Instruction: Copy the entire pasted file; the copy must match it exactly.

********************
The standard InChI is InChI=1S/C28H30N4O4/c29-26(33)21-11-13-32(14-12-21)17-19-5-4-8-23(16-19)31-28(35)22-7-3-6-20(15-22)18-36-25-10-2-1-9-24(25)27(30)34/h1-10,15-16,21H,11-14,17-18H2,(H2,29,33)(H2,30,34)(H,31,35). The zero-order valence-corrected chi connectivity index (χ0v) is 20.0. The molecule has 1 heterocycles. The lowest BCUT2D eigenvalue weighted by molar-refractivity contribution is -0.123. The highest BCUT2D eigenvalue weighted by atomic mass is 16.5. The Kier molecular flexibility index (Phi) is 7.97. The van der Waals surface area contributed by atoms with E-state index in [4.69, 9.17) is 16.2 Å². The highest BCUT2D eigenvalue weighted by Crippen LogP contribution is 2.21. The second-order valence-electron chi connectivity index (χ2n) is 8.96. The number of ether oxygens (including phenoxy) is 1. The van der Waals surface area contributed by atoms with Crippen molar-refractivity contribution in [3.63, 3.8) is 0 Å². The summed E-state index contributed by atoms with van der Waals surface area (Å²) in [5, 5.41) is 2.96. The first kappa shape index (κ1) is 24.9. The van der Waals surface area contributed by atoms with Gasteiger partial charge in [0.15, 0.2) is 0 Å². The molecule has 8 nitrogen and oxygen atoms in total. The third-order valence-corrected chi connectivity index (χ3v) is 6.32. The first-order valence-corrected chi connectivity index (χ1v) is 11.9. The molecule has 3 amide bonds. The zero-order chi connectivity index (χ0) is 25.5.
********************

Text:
The standard InChI is InChI=1S/C28H30N4O4/c29-26(33)21-11-13-32(14-12-21)17-19-5-4-8-23(16-19)31-28(35)22-7-3-6-20(15-22)18-36-25-10-2-1-9-24(25)27(30)34/h1-10,15-16,21H,11-14,17-18H2,(H2,29,33)(H2,30,34)(H,31,35). The zero-order valence-corrected chi connectivity index (χ0v) is 20.0. The molecule has 1 heterocycles. The lowest BCUT2D eigenvalue weighted by molar-refractivity contribution is -0.123. The highest BCUT2D eigenvalue weighted by atomic mass is 16.5. The Kier molecular flexibility index (Phi) is 7.97. The van der Waals surface area contributed by atoms with E-state index in [4.69, 9.17) is 16.2 Å². The highest BCUT2D eigenvalue weighted by Crippen LogP contribution is 2.21. The second-order valence-electron chi connectivity index (χ2n) is 8.96. The number of ether oxygens (including phenoxy) is 1. The van der Waals surface area contributed by atoms with Crippen molar-refractivity contribution in [3.63, 3.8) is 0 Å². The summed E-state index contributed by atoms with van der Waals surface area (Å²) in [5, 5.41) is 2.96. The first kappa shape index (κ1) is 24.9. The van der Waals surface area contributed by atoms with Gasteiger partial charge in [0.15, 0.2) is 0 Å². The molecule has 8 nitrogen and oxygen atoms in total. The third-order valence-corrected chi connectivity index (χ3v) is 6.32. The first-order valence-corrected chi connectivity index (χ1v) is 11.9. The molecule has 3 amide bonds. The zero-order chi connectivity index (χ0) is 25.5.